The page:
In a complaint to the Attorneys Registration and Disciplinary Commission of the Illinois Supreme Court, the county charged that Carlson and Hug had been negligent in rendering its tax opinion on the deal.
The law firm had never contacted the county, and its tax opinion relied on an internal legal opinion of the county, given more than a year before the offering, concerning the lease's legality under California law, Mr. Saladino said. The internal opinion had not been updated, he said.
Charles Hug, the attorney who gave the opinion, acknowledged leaning on the county's legal opinion, but said he gave only a tax opinion and was not asked to opine on other legal issues in connection with the deal. He declined to comment further on the transaction.
Besides not communicating with the county, Mr. Saladino maintained that Chicorp and Mr. Hug failed to comply with all the provisions of local law governing the assignment of the lease when they issued the certificates. For that reason, the county has "never recognized the validity of the lease," he said.
Even though he made what he called "a good case for negligence," both Illinois enforcement agencies declined to take action on the county's complaints, he said. Mr. Hug and Mr. Hertenstein also said the agencies found no cause for action. A Illinois Securities Department spokeswoman declined to comment.
"Attorneys from the enforcement side indicated they were not likely to seek civil or criminal penalties unless we could demonstrate there were purchasers within the state," Mr. Saladino said, adding that "I thought it was a little odd" that they declined to protect investors outside Illinois.
Mr. Hertenstein said the agencies decided not to take action because it was primarily "an economic dispute."
"The county claimed economic loss because they had to withdraw their issue from the marketplace," he said. "When it was reintroduced, they could not get the prices they had been told by their investment banking firm they could get. No one will ever know whether they would have gotten those prices in the first place."
But Mr. Saladino disagreed. "We can generally get the best rates that are available in the public market because we are recognized and are in the market constantly." Once again, he insisted that the dispute runs much deeper than merely the shifting economic currents of the time.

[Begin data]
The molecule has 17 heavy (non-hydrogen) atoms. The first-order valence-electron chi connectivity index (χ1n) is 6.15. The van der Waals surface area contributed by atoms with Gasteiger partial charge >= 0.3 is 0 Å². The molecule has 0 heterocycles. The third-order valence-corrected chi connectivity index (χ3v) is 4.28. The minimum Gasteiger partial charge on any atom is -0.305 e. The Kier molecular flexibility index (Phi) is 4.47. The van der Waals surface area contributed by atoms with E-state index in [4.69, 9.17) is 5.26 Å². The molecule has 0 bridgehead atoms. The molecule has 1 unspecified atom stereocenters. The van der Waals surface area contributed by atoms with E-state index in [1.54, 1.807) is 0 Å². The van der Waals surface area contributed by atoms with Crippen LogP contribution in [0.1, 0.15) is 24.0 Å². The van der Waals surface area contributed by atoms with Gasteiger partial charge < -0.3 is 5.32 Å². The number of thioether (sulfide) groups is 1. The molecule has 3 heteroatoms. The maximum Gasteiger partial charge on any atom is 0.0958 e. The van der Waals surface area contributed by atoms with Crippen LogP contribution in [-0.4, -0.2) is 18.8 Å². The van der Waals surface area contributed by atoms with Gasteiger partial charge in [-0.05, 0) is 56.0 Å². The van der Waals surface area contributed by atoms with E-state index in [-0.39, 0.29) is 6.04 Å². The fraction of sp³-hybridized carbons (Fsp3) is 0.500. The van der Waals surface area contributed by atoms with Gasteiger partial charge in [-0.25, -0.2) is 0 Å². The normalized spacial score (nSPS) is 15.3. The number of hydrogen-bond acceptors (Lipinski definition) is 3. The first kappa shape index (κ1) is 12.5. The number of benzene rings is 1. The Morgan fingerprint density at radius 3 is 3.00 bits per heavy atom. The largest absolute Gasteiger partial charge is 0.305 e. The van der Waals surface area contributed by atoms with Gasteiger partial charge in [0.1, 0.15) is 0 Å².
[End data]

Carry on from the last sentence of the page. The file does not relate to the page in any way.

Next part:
"We are a big issuer. There is a secondary market in our paper, so this is particularly abusive because people have no way of knowing the difference between authorized and unauthorized offerings," he said.
"What about a small issuer who doesn't enter the public market very often? It might not know this is being done at all. We happened to find out because we happened to be competing against ourselves on pricing day," he said. "There is a potential for fraudulent individuals to commit larger crimes than this."
With no response from the Illinois agencies, the county wrote about the matter last fall to Cynthia M. Weed of Preston Thorgrimson Shidler Gates & Ellis, the chairwoman of the National Association of Bond Lawyers' committee on professional responsibility.
Ms. Weed said the incident was reminiscent of the problems Washington State has encountered in recent years, troubles that led the state to prohibit such activities.
Echoing Mr. Saladino's concerns, Ms. Weed wrote a commentary on the Los Angeles incident for the association's quarterly newsletter in November, without identifying the county or the firms involved. The commentary questioned whether the companies had engaged in unethical conduct and violations of the Securities and Exchange Commission's official statement filing rule.
Mr. Saladino said the vendor lease offering ran directly counter to an SEC advisory letter in June 1990 to First Continental Corp., which specified that underwriters must obtain and review a nearly final official statement from the issuer before selling certificates of participation to the public.
"Because of that ruling, we felt they should have involved us in the disclosure process. They used the county name and county seal. They were negligent in not contacting the county," he said.
Mr. Saladino said the county council has not decided what, if any, further action it will take, but it may soon refer the matter to California securities officials. He added that the securities officials may also refer the issue to the SEC.
Meanwhile, though the county believes the lease contract and other laws were violated in connection with the deal, it has continued to make payments on the modular building lease certificates, to protect the county's credit standing and good reputation in the market, he said.
To guard against similar incidents in the future, it has started inserting language into its vendor lease contracts prohibiting unauthorized sales and is urging other California counties to do the same, he said.
The language requires firms to get the county's written consent before issuing certificates of participation based on any lease agreement, or providing any offering documents for the sale of such securities.
Mr. Saladino noted that Washington State, when confronted with similar problems, in 1989 enacted a law requiring all vendor lease offerings to be conducted through the state's finance office. "Something like that is needed in California," he said.